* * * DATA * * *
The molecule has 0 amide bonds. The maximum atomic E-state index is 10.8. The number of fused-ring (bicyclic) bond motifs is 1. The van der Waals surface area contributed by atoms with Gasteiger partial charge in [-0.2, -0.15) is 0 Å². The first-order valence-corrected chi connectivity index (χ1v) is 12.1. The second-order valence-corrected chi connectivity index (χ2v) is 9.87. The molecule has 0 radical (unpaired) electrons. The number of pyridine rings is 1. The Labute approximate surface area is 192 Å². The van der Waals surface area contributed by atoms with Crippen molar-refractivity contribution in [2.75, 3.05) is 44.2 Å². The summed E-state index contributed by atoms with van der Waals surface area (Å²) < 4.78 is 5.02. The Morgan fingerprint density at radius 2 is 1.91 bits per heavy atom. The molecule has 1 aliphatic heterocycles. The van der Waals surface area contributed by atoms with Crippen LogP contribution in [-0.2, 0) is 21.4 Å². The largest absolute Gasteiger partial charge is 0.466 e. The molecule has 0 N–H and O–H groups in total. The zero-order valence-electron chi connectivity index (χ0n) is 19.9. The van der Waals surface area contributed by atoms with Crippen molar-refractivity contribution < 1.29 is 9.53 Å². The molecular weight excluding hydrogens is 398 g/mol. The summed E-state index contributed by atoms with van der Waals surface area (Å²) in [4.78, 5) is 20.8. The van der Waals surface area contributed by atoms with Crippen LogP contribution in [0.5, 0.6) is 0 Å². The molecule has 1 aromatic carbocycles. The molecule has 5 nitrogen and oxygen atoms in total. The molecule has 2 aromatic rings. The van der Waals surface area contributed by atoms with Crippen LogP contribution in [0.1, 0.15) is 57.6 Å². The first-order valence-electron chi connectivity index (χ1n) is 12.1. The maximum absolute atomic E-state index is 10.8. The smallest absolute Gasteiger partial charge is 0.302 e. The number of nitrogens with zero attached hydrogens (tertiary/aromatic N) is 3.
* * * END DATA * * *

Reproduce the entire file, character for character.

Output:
The molecule has 0 amide bonds. The maximum atomic E-state index is 10.8. The number of fused-ring (bicyclic) bond motifs is 1. The van der Waals surface area contributed by atoms with Gasteiger partial charge in [-0.2, -0.15) is 0 Å². The first-order valence-corrected chi connectivity index (χ1v) is 12.1. The second-order valence-corrected chi connectivity index (χ2v) is 9.87. The molecule has 0 radical (unpaired) electrons. The number of pyridine rings is 1. The Labute approximate surface area is 192 Å². The van der Waals surface area contributed by atoms with Crippen molar-refractivity contribution in [2.75, 3.05) is 44.2 Å². The summed E-state index contributed by atoms with van der Waals surface area (Å²) < 4.78 is 5.02. The Morgan fingerprint density at radius 2 is 1.91 bits per heavy atom. The molecule has 1 aliphatic heterocycles. The van der Waals surface area contributed by atoms with Crippen LogP contribution in [-0.2, 0) is 21.4 Å². The largest absolute Gasteiger partial charge is 0.466 e. The molecule has 0 N–H and O–H groups in total. The zero-order valence-electron chi connectivity index (χ0n) is 19.9. The van der Waals surface area contributed by atoms with Crippen molar-refractivity contribution < 1.29 is 9.53 Å². The molecular weight excluding hydrogens is 398 g/mol. The summed E-state index contributed by atoms with van der Waals surface area (Å²) in [4.78, 5) is 20.8. The van der Waals surface area contributed by atoms with Crippen LogP contribution in [0.5, 0.6) is 0 Å². The molecule has 1 aromatic carbocycles. The molecule has 5 nitrogen and oxygen atoms in total. The molecule has 2 aromatic rings. The van der Waals surface area contributed by atoms with Crippen LogP contribution in [0.1, 0.15) is 57.6 Å². The first-order valence-electron chi connectivity index (χ1n) is 12.1. The maximum absolute atomic E-state index is 10.8. The smallest absolute Gasteiger partial charge is 0.302 e. The number of nitrogens with zero attached hydrogens (tertiary/aromatic N) is 3.